In general, debt used to purchase income generating assets is good debt. Debt used to purchase consumable items, or depreciating assets is bad debt. For example, debt used to buy an investment rental property that generates a positive cash flow is good debt. Debt used to buy a car, pay for groceries, or a vacation is bad debt.
Debt used to pay for education leading to a better paying job, career advancement and a greater income is considered good debt. Student loans for a degree in a field with no job opportunity or a very low paying job is probably bad debt. What kind of job will pay a philosophy major enough to live on and also pay off the student loans? The debt incurred to obtain a PhD is probably bad debt if you end up being a cab driver.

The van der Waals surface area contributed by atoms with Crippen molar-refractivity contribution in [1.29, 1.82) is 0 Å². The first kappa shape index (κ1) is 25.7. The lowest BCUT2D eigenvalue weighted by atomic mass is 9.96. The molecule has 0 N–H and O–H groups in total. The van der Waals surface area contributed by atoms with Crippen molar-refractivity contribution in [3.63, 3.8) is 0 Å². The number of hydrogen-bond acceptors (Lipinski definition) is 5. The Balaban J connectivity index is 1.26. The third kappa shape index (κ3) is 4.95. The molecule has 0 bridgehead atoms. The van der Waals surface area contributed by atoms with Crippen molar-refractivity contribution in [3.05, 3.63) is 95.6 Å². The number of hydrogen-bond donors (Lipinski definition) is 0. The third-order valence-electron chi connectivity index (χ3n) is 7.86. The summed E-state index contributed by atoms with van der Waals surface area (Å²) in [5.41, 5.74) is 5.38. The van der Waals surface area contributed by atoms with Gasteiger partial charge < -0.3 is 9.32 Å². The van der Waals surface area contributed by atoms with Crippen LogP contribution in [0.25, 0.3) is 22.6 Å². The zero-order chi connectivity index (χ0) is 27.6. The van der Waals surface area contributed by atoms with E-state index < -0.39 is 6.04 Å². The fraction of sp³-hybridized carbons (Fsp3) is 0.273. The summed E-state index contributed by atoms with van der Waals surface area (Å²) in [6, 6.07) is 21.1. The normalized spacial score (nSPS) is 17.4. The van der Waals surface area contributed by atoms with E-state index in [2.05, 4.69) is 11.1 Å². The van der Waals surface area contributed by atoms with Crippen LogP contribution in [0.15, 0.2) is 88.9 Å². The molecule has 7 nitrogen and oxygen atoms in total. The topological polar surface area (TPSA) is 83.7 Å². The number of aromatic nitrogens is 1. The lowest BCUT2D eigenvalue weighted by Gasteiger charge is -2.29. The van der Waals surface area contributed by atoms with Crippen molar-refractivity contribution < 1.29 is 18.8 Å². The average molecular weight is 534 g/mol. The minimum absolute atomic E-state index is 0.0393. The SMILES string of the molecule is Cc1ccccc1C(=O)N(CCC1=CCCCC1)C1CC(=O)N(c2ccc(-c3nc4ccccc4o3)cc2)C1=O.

The debt used to purchase a primary residence is bad debt but necessary. A primary residence does not generate any income, but the debt service is a liability until the property is paid off. Now you may argue that the primary residence appreciates and you realize a profit (income) when you sell. In principle, I agree, but appreciation is not guaranteed and usually slow when it happens. If you hold the property long enough, you should realize some appreciation but consider that you are paying interest on your loan while the property is appreciating. If you hold the property long enough you might break even. For example, if the house you paid $100K for 30 years ago is now worth $250K you see this as a potential $150K profit when you sell. However, consider that you paid a total of $250K in principal and interest for 30 years to retire your loan, You just break even at best. There are a few real estate markets where this is not the case, but for most real estate markets, home ownership iis more expensive than renting -- especially if you sell and move in every few years.